I really don't see that from the user's point of view it should matter if the meta data is stored in the topic or not. (Mind you good point that form data isn't really meta data. Mind you if you associate the text box with the "topic text", then the form data is arguably meta data) But, there are times when the meta data being in the topic is exposed to the user - search results.

-- JohnTalintyre - 09 Feb 2004

John, from a user's perspective it doesn't matter at all where data/metadata is stored. The only argument for embedding it in a text file is .... it's easy to do it that way, because that's the way its always been done. A simple file system is a database, just a very inefficient one (see; ADatabaseCalledTWiki). I'm not actually that bothered how the metadata is stored on disc; but I am bothered about glaring inefficiencies that keep getting brushed under the carpet. Moving metadata out of topics allows significantly more efficient access to both metadata and plain text topics to be developed. If it is done, there is no need to jump through hoops to separate SEARCH and METASEARCH. Code in several places becomes simpler and faster. Content import and export becomes easier. There are just so many advantages!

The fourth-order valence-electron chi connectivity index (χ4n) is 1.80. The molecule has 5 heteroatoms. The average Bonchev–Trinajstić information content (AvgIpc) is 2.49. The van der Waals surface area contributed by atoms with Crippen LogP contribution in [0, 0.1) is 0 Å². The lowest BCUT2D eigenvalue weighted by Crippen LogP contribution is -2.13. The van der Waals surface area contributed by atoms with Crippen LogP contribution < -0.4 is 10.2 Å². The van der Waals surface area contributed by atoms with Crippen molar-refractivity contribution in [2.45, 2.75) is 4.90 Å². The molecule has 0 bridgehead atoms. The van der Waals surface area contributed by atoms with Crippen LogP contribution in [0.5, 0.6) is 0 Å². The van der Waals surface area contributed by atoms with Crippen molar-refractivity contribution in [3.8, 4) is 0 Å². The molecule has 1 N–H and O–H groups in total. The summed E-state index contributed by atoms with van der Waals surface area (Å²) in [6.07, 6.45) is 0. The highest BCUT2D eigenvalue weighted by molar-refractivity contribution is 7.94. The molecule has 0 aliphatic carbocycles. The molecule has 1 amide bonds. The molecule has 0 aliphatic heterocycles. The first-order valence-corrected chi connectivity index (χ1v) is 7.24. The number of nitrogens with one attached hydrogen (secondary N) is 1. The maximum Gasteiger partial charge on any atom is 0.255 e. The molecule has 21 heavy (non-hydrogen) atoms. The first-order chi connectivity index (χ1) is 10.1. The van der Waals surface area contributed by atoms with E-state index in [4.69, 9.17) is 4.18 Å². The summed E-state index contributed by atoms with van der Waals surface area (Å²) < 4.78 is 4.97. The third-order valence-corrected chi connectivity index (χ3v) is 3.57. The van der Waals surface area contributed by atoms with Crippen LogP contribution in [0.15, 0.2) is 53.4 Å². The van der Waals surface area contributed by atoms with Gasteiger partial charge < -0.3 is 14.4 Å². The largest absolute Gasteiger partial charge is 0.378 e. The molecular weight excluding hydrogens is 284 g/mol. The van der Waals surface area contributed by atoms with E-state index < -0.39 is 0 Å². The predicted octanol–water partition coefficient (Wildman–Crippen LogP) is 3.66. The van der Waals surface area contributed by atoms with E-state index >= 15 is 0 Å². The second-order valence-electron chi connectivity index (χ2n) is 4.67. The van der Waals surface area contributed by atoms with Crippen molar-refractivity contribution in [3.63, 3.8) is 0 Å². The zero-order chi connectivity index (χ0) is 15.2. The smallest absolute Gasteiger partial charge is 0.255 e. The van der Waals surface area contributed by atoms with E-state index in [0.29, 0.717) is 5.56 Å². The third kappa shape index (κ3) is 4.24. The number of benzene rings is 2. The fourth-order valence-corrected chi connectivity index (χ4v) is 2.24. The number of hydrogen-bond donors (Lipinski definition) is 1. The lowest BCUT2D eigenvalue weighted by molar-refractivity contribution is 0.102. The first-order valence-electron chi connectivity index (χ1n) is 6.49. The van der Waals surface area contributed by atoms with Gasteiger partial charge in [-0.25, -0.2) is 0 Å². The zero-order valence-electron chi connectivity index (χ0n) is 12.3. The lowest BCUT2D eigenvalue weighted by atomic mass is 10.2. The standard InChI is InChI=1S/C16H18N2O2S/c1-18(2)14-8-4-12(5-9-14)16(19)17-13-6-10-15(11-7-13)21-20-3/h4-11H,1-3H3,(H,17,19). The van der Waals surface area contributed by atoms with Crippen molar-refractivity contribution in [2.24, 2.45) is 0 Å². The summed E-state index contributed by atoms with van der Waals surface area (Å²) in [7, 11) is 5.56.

-- CrawfordCurrie - 10 Feb 2004

Sorry, I MUST protest.

From the user's perspective it is a big diffrerence if the data/metadata is stored in the database or in the files outside. Look at the practice: most archiving systems or CMSs cope with a serious problem: even more than 50% of information objects drown in the hell of database and is almost impossible to retrieve. Try find an article in Squishdot which was published 2 or 3 months ago. Maybe You will find it within 10 minutes, but average user - never or by accident! Real problem of storage!

Efficiency is good motivation but it is a motvation of the developer, not user. I understand that form the engineering point of view efficiency is a dimension of excellency. But not necessarily for the user. Who is looking for Wikis? The people who demand easy and intuitive access to unstuctured data, and want to structure this data BY THEMSELVES, want to have all control over the data. Wiki is the only such application in a market. And why companies prefer Twiki over any other Wikis? Because of the storage outside database, in extremely simple txt format. Because they don't trust databases.